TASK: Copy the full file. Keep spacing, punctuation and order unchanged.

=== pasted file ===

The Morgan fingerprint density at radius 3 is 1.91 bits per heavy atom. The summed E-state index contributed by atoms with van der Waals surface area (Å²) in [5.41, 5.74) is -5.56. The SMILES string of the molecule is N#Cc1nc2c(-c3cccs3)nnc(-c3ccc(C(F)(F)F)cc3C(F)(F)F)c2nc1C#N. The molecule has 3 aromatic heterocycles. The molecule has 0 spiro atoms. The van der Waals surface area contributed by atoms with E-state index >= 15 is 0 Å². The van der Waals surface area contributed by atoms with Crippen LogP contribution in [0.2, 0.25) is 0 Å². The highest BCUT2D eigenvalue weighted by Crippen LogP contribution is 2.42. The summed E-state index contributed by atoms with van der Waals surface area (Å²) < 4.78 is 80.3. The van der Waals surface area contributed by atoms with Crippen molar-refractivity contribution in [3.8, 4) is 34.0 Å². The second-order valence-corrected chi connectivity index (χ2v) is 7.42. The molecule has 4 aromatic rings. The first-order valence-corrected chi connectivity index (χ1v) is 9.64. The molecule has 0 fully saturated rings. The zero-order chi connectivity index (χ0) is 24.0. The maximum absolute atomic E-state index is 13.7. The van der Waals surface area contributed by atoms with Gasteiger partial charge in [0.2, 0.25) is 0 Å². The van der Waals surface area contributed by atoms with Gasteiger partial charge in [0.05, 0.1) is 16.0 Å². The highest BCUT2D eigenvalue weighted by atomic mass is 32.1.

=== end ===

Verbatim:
The Morgan fingerprint density at radius 3 is 1.91 bits per heavy atom. The summed E-state index contributed by atoms with van der Waals surface area (Å²) in [5.41, 5.74) is -5.56. The SMILES string of the molecule is N#Cc1nc2c(-c3cccs3)nnc(-c3ccc(C(F)(F)F)cc3C(F)(F)F)c2nc1C#N. The molecule has 3 aromatic heterocycles. The molecule has 0 spiro atoms. The van der Waals surface area contributed by atoms with E-state index >= 15 is 0 Å². The van der Waals surface area contributed by atoms with Crippen LogP contribution in [0.2, 0.25) is 0 Å². The highest BCUT2D eigenvalue weighted by Crippen LogP contribution is 2.42. The summed E-state index contributed by atoms with van der Waals surface area (Å²) < 4.78 is 80.3. The van der Waals surface area contributed by atoms with Crippen molar-refractivity contribution in [3.8, 4) is 34.0 Å². The second-order valence-corrected chi connectivity index (χ2v) is 7.42. The molecule has 4 aromatic rings. The first-order valence-corrected chi connectivity index (χ1v) is 9.64. The molecule has 0 fully saturated rings. The zero-order chi connectivity index (χ0) is 24.0. The maximum absolute atomic E-state index is 13.7. The van der Waals surface area contributed by atoms with Gasteiger partial charge in [0.2, 0.25) is 0 Å². The van der Waals surface area contributed by atoms with Gasteiger partial charge in [0.05, 0.1) is 16.0 Å². The highest BCUT2D eigenvalue weighted by atomic mass is 32.1.